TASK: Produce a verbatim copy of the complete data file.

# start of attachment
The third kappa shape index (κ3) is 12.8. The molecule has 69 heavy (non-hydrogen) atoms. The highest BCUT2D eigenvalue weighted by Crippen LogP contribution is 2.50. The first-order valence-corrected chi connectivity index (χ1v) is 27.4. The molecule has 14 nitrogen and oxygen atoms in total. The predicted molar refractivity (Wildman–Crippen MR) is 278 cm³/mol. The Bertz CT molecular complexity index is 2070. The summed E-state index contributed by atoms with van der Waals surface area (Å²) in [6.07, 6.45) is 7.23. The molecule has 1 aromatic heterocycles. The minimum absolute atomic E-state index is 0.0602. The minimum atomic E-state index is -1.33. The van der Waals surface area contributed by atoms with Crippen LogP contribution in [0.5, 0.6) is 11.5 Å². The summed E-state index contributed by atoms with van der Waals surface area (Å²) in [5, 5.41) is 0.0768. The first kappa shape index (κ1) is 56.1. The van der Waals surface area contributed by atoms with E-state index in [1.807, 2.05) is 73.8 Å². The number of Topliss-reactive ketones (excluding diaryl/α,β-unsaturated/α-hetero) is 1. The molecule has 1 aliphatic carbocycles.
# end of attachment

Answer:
The third kappa shape index (κ3) is 12.8. The molecule has 69 heavy (non-hydrogen) atoms. The highest BCUT2D eigenvalue weighted by Crippen LogP contribution is 2.50. The first-order valence-corrected chi connectivity index (χ1v) is 27.4. The molecule has 14 nitrogen and oxygen atoms in total. The predicted molar refractivity (Wildman–Crippen MR) is 278 cm³/mol. The Bertz CT molecular complexity index is 2070. The summed E-state index contributed by atoms with van der Waals surface area (Å²) in [6.07, 6.45) is 7.23. The molecule has 1 aromatic heterocycles. The minimum absolute atomic E-state index is 0.0602. The minimum atomic E-state index is -1.33. The van der Waals surface area contributed by atoms with Crippen LogP contribution in [0.5, 0.6) is 11.5 Å². The summed E-state index contributed by atoms with van der Waals surface area (Å²) in [5, 5.41) is 0.0768. The first kappa shape index (κ1) is 56.1. The van der Waals surface area contributed by atoms with E-state index in [1.807, 2.05) is 73.8 Å². The number of Topliss-reactive ketones (excluding diaryl/α,β-unsaturated/α-hetero) is 1. The molecule has 1 aliphatic carbocycles.